Participates in program opening Maryland Sanitary Commission Fair. Gov. Bradford (Md.) delivers eloquent address before crowd of 6,000 to 8,000, followed by 15-minute speech by Lincoln. President refers to change in Union sentiment since 1861 in Baltimore. It "is part only of a far wider change. When the war began, three years ago, neither party, nor any man, expected it would last till now. . . . So true is it that man proposes, and God disposes." Comments on meaning of liberty and massacre reported at Fort Pillow, Tenn. Washington Chronicle, 19 April 1864; Address at Sanitary Fair, Baltimore, Maryland, 18 April 1864, CW, 7:301-3.

Mrs. Lincoln does not attend Baltimore fair. Ladies of Knitting Circle to Mrs. Lincoln, 19 April 1864, Abraham Lincoln Papers, Library of Congress, Washington, DC.

Tuesday, April 19, 1864.+-

Baltimore, MD and Washington, DC.

President returns to Washington in morning from Baltimore. Evening Star (Washington, DC), 19 April 1864, 2d ed., 2:4.

Recognizes Giovanni B. Cerruti as consul of Italy at San Francisco and Ferdinando de Luca as consul of Italy at New Orleans. Evening Star (Washington, DC), 21 April 1864, 2d ed., 1:6; Daily National Republican (Washington, DC), 21 April 1864, 2d ed., 3:2.

Does not attend cabinet meeting. Welles, Diary.

Rests preparatory to night reception at White House. Don C. Seitz, Lincoln the Politician: How the Rail-Splitter and Flatboatman Played the Great American Game (New York: Coward-McCann, 1931), 408.

Large crowd overruns White House at last reception of season. President gives "warm salutation and a pleasant word" to "official and social intimates." Washington Chronicle, 20 April 1864.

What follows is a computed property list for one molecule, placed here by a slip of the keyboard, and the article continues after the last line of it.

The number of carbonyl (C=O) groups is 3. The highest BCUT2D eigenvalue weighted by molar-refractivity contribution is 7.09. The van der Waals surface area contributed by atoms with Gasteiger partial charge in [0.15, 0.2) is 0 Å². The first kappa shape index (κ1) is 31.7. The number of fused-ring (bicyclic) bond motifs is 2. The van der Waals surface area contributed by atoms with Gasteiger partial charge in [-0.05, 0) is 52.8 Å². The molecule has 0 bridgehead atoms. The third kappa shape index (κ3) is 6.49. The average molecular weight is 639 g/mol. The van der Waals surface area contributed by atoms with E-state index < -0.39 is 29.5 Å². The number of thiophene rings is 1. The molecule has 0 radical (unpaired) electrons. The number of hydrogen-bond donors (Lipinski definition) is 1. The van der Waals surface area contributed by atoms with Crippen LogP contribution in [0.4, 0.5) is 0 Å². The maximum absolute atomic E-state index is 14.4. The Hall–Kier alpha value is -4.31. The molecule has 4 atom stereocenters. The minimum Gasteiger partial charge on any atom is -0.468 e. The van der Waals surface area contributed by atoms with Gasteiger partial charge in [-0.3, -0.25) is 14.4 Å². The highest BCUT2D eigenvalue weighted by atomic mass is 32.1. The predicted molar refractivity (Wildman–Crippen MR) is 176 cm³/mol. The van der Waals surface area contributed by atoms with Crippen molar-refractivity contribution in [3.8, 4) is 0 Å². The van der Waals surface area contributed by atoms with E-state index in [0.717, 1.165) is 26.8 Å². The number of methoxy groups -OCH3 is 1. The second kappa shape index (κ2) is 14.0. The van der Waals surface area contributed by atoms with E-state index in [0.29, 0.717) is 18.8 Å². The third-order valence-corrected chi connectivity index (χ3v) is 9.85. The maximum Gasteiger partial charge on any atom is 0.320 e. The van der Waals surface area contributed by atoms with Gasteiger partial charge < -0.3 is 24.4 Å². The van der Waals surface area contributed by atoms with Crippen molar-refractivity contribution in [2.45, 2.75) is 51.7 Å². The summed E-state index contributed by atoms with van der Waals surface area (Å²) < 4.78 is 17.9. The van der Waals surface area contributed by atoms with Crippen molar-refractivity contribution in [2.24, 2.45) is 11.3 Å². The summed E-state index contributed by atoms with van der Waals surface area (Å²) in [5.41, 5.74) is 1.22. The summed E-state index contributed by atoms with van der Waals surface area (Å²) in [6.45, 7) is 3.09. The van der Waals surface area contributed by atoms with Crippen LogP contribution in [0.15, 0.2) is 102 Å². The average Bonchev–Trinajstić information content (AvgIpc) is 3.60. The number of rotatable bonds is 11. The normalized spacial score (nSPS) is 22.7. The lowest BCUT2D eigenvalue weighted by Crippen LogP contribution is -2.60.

Wednesday, April 20, 1864.+-

Washington, DC.

President empowers Gen. Meade to commute death sentences by courtmartial to imprisonment on Dry Tortugas, Fla., for duration of war. War Dept. Special Order, 20 April 1864, Abraham Lincoln Papers, Library of Congress, Washington, DC; Order Commuting Sentence of Deserters, 26 February 1864, CW, 7:208; Abraham Lincoln to George G. Meade, 21 April 1864, CW, 7:307.

Congressman Joseph Bailey (Pa.) confers with President on undisclosed matter. Bailey to Lincoln, 20 April 1864, Abraham Lincoln Papers, Library of Congress, Washington, DC.

Thomas H. Ford, Lieutenant Governor of Ohio under Governor Salmon P. Chase, and Captain Jasper K. Herbert converse with Lincoln for hour. Butler, Correspondence, 4:104.

President poses in White House office for photographs requested by Francis B. Carpenter. Frederick H. Meserve and Carl Sandburg, The Photographs of Abraham Lincoln (New York: Harcourt Brace, 1944), 20 April 1864.

Confers in afternoon with Gen. Grant, who returns to Army of Potomac tomorrow. Evening Star (Washington, DC), 21 April 1864, 2d ed., 2:4; Ulysses S. Grant, Personal Memoirs, 2 vols. (London: Low, Marston, Searle & Rivington, 1886), 2:141.

Thursday, April 21, 1864.+-

Washington, DC.

President reviews 72 courtmartial cases. Abraham Lincoln to George G. Meade, 21 April 1864, CW, 7:307.

Confers with governors of Ohio, Indiana, Illinois, and Iowa about enlistments and calls another meeting for 7 P.M., with Gen. Halleck and Sec. Stanton present. Abraham Lincoln to Edwin M. Stanton, 21 April 1864, CW, 7:308.

Friday, April 22, 1864.+-

Washington, DC.

Cabinet meets. Secs. Seward, Chase, and Stanton absent. Welles, Diary.

President approves bill placing inscription, "In God We Trust," on coins. First used on 2-cent piece. Stat. L., XII, 54.

Saturday, April 23, 1864.+-

Washington, DC.

President sends John Hay to Fortress Monroe, Va., with Asst. Sec. Fox for conference with Gen. Butler. Abraham Lincoln to Gustavus V. Fox, [23 April 1864], CW, 7:310.

Orders withdrawal of Gen. Blair's resignation and his assignment to new command. Abraham Lincoln to Edwin M. Stanton, 23 April 1864, CW, 7:312.